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How I Write Skirmish War Games: Narrative As Goal Not Excuse, Part 1 Scenarios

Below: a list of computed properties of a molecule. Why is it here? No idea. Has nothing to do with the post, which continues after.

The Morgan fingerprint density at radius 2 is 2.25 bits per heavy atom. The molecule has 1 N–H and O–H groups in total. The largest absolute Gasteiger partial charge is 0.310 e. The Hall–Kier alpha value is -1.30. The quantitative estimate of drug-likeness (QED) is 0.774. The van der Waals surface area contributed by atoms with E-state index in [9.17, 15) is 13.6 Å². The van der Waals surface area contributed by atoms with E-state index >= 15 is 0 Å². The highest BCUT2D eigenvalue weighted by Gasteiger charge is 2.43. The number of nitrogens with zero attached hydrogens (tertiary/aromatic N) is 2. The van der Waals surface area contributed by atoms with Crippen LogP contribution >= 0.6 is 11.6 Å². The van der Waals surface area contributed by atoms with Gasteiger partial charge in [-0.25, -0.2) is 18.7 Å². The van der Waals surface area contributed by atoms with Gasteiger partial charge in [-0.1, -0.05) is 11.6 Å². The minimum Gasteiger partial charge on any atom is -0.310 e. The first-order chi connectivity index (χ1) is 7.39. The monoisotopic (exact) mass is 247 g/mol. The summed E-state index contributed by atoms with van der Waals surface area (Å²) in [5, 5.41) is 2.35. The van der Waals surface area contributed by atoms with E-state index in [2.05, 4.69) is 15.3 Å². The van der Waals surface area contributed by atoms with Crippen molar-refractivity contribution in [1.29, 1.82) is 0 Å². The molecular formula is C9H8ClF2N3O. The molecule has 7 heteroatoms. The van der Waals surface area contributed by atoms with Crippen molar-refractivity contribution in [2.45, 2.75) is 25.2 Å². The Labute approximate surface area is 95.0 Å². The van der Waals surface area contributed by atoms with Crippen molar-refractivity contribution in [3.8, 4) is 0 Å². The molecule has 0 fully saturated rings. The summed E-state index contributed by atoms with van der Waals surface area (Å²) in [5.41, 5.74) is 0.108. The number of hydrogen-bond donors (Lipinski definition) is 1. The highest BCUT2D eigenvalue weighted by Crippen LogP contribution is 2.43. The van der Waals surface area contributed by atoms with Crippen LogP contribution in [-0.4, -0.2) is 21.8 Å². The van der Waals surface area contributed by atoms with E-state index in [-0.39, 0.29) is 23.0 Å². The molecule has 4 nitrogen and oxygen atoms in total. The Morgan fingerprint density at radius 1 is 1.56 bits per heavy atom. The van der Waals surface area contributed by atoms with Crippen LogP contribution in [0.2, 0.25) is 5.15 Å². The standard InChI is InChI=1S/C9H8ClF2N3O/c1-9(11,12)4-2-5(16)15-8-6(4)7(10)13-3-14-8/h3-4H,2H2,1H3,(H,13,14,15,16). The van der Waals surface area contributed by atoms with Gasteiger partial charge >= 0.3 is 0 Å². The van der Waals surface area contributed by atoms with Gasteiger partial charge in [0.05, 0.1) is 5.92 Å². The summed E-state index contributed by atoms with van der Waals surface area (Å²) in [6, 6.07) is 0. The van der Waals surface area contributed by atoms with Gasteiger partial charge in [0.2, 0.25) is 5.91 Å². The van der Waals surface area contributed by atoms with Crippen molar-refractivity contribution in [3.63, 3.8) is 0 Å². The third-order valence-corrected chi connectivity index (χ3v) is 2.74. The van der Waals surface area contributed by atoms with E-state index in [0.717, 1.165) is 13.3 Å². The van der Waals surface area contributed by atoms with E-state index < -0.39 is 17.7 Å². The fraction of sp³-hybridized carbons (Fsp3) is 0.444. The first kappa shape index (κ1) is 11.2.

There is a sentence that turns up in various war games, it amounts to something like this: “if rules are unclear/confusing/badly written stop arguing over them and remember that you are not having fun/have lost sight of the story.” Because of course if rules are unclear it must be your fault for not choosing to have fun and being a cut throat tournament gamer. This is not an acceptable sentiment, narrative and fun are the goals of good rules, never an excuse for bad ones. Narrative is used as an excuse as opposed to “competitive” or “tournament” rules because this claim cannot be flown in a game that has any ambitions to be a tournament game (or at least it shouldn’t be). I’ve been to plenty of top end miniatures tournaments and the very concept of telling someone to “just have fun” in the middle of a rules dispute is unhelpful to say the least. As such some games take the attitude that their game is “narrative” meaning never intended to be run at a tournament, so it can be sloppy. This attitude is unacceptable for two main reasons. First and most important, we’re all the heroes of our own stories, even the most narrative of war games lacks “narrative imperative” in that anyone can fail or die at any time. Clint Eastwood can get his head blown off act 1 scene 1 and that just does not fit any story where he’s my hero, but it can fit your story when its your hero who does it. If I want to tell a story with loose rules I can do it better with no rules, I need the rules to show me a story I didn’t know I was playing to, not to be formed by my stories or conform to my ideas. The second problem is that narrative and competitive are not on the same continuum, saying a game cannot or should not be competitive because it is narrative is like saying a car can’t be fast because its green.